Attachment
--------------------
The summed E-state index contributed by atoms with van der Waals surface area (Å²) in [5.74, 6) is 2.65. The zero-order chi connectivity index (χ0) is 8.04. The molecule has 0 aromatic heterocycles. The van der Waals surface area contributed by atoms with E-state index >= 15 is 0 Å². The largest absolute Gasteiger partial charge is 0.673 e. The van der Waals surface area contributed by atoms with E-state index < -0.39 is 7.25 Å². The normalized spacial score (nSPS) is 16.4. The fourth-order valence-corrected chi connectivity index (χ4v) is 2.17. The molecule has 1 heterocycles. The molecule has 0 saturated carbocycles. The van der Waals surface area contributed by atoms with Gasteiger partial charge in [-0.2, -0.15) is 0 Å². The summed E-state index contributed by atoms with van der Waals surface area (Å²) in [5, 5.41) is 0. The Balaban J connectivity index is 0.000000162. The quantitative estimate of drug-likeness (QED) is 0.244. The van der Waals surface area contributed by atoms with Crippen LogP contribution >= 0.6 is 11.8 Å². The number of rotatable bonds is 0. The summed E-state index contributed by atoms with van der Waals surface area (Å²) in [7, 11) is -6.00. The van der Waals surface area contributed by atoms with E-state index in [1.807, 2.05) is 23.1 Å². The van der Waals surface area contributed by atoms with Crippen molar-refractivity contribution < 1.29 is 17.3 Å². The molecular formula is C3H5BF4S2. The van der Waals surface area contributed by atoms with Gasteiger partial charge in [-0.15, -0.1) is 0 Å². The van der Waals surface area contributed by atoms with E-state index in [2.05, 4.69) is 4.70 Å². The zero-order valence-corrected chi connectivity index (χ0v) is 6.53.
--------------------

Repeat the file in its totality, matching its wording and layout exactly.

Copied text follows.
The summed E-state index contributed by atoms with van der Waals surface area (Å²) in [5.74, 6) is 2.65. The zero-order chi connectivity index (χ0) is 8.04. The molecule has 0 aromatic heterocycles. The van der Waals surface area contributed by atoms with E-state index >= 15 is 0 Å². The largest absolute Gasteiger partial charge is 0.673 e. The van der Waals surface area contributed by atoms with E-state index < -0.39 is 7.25 Å². The normalized spacial score (nSPS) is 16.4. The fourth-order valence-corrected chi connectivity index (χ4v) is 2.17. The molecule has 1 heterocycles. The molecule has 0 saturated carbocycles. The van der Waals surface area contributed by atoms with Gasteiger partial charge in [-0.2, -0.15) is 0 Å². The summed E-state index contributed by atoms with van der Waals surface area (Å²) in [5, 5.41) is 0. The Balaban J connectivity index is 0.000000162. The quantitative estimate of drug-likeness (QED) is 0.244. The van der Waals surface area contributed by atoms with Crippen LogP contribution >= 0.6 is 11.8 Å². The number of rotatable bonds is 0. The summed E-state index contributed by atoms with van der Waals surface area (Å²) in [7, 11) is -6.00. The van der Waals surface area contributed by atoms with E-state index in [1.807, 2.05) is 23.1 Å². The van der Waals surface area contributed by atoms with Crippen molar-refractivity contribution < 1.29 is 17.3 Å². The molecular formula is C3H5BF4S2. The van der Waals surface area contributed by atoms with Gasteiger partial charge in [-0.15, -0.1) is 0 Å². The van der Waals surface area contributed by atoms with E-state index in [2.05, 4.69) is 4.70 Å². The zero-order valence-corrected chi connectivity index (χ0v) is 6.53.